tistics published on the homepage of litterati.

org. «One day a photo showed up from China, and

that’s when I realised that Litterati was more than

just pretty pictures» Kirschner says, explaining that

it was becoming a database of information that

tells you where litter is being left – every ima-

ge is mapped on Google – and what kind of

litter is most often abandoned. To date, almost

4 million items of waste have been logged and

collected, with #plastic (1,141,684) ones ma-

king up the vast majority, followed by #ciga-

rettes (357,253), #paper (334,159) and #can

(210,950). These data will certainly please pla-

stic-free campaigners, but at the same time

they show that waste paper is just as much

a problem for the environment as cigarette

butts. The statistics also report the frequency

with which certain brands appear as litter,

brands such as #McDonald’s (42,094) and

#Redbull (38,477). These data could poten-

tially be useful in efforts to get leading brands

to look for more environmentally sustainable

forms of packaging, or to promote more re-

sponsible behaviour by offering consumers

incentives for returning empty containers.

However, at the end of the day, it is natural

to wonder whether Litterati is merely a fun

social activity for the “greenest” among us, a

technology that promises great things in en-

vironmental terms which it may fail to deliver,

or a project with the capacity to promote real

change. Kirschner tells the story of how, a few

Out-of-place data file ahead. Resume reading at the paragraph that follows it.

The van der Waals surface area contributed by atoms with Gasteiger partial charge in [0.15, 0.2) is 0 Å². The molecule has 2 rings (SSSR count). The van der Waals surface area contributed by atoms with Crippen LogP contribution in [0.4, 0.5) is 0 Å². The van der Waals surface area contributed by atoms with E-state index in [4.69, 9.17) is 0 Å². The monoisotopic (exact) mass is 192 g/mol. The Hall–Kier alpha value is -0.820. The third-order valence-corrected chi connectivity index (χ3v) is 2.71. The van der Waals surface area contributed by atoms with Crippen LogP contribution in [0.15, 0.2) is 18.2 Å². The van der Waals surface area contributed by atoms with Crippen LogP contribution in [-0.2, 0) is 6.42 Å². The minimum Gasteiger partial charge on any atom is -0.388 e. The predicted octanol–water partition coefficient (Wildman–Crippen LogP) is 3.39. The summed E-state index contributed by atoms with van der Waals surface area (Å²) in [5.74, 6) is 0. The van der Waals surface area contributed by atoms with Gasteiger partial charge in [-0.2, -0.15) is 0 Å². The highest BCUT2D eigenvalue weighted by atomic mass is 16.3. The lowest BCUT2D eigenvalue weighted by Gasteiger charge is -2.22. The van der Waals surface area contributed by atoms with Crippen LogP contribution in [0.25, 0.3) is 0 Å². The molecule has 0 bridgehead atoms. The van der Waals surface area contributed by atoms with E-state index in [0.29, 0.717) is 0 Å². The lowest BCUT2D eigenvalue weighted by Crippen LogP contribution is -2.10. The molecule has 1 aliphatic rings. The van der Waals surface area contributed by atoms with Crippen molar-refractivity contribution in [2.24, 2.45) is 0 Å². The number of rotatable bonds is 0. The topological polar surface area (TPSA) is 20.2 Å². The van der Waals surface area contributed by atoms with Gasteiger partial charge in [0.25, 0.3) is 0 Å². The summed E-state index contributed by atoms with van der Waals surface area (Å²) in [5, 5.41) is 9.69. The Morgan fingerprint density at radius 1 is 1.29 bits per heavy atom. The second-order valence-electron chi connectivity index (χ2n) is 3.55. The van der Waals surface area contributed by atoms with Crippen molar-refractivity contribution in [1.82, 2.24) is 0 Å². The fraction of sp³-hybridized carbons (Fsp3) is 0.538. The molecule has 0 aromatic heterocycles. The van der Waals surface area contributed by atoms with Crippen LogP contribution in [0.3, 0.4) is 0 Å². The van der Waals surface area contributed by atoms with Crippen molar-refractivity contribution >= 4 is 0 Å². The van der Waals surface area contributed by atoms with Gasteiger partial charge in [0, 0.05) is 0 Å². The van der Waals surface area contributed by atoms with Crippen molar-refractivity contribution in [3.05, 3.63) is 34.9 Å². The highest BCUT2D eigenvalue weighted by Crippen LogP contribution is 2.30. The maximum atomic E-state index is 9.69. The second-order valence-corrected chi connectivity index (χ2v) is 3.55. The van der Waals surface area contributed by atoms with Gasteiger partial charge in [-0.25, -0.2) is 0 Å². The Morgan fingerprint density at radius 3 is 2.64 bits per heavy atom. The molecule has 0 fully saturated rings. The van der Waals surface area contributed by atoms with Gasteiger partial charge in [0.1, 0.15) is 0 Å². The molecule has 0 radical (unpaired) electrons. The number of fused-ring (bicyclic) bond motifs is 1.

years ago, to address the problem of cigarette

butts, the city of San Francisco imposed a tax

on cigarette sales, only to then be sued by the

major tobacco companies. By making it pos-

sible to actually map the presence of cigaret-

te butts, Litterati provided the evidence that

allowed the city not only to win the case, but

also to double the tax, thereby generating an

annual recurring revenue of four million dol-

lars to help San Francisco to clean itself up.

Closer to home, a primary school in Mode-

sto, California, stopped buying plastic straws

for the school cafeteria after finding that they

made up most of the litter found in the scho-

olyard. In this particular setting, Kirschner fe-

els it would have been more appropriate to

focus on educating the children, increasing

the number of litter bins, and locating them

more strategically. This is indeed an approach

that, on the basis of the Litterati maps, could

be adopted by cities around the world.

The figures reported in this article are updated

as of September 9, 2019



In 2018, consumption of

biopolymers grew by 20%

in Italy, where this

industry represents

250 companies and a

2,500-strong workforce

Page 2



by Nicoletta Boniardi

Sustainability, a global

challenge that requires

innovation. A couple of

case studies of Italian

polymers and compounds



The leading topics for

K 2019 are digitization and

plastics for sustainable

development. Injection

moulding machine

manufacturers running

through them